How Grundfos helps these cities address the issue of water leakage is with forward-looking water utility solutions such as our Demand Driven Distribution system, which uses an intelligent software that automatically adjusts the water flow through the use of remote sensors at the end user points of use.

As you may know, Sri Lanka has embarked on an ambitious programme to make Colombo and its suburbs in the Western Province a megapolis. What would be the key advice you’d give to Lankan city planners? 

One key thing to note would be to ensure that the city is smart when it comes to responding to the current climate conditions. Communities and industries must be self-sufficient by consuming the least resources. For example, pumps are responsible for a staggering 10 percent of global electricity consumption, while playing a vital role in the transportation and treatment of water in cities today.

In order for a megapolis to function optimally for its citizens for the long term, it needs to look at performing effectively and efficiently in areas like pumps used in water transport and treatment. Smart technology is the key for cities in Sri Lanka, with the potential of Industry 4.0 to integrate into manufacturing and agricultural industries to reduce financial and environmental costs unprecedented. For example, Grundfos’ intelligent pumps in the iSolution range can save energy costs by 40 to 50 percent.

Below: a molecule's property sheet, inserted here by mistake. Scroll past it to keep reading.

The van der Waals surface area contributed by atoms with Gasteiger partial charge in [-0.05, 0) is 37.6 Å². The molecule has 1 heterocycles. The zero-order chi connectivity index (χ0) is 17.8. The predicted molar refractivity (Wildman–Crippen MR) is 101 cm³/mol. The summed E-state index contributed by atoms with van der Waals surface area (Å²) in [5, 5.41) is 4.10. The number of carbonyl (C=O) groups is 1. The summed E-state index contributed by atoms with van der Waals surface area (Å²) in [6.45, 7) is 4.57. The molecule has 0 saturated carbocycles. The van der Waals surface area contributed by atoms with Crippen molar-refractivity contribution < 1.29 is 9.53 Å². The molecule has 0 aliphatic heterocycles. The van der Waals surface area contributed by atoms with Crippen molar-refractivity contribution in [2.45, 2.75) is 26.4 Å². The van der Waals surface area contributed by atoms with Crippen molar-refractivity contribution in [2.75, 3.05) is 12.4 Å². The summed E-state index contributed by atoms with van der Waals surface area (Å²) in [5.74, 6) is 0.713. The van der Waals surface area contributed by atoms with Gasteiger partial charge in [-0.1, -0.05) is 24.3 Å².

Additionally, city planners need to consider how the megapolis can be resilient in mitigating the potential damages extreme weather events such as flooding can bring. Urban flood management requires a more holistic approach beyond measures like drains and canals and in order for a city to be prepared, intelligent practices such as implementing water level sensors to ensure that the existing drainage infrastructure from being overwhelmed.

Also, Sri Lanka is building a port city reclaiming the sea. As a result, water is going to be a very precious resource. In this backdrop, what would be the best approach by Sri Lanka in terms of water supply and waste water management?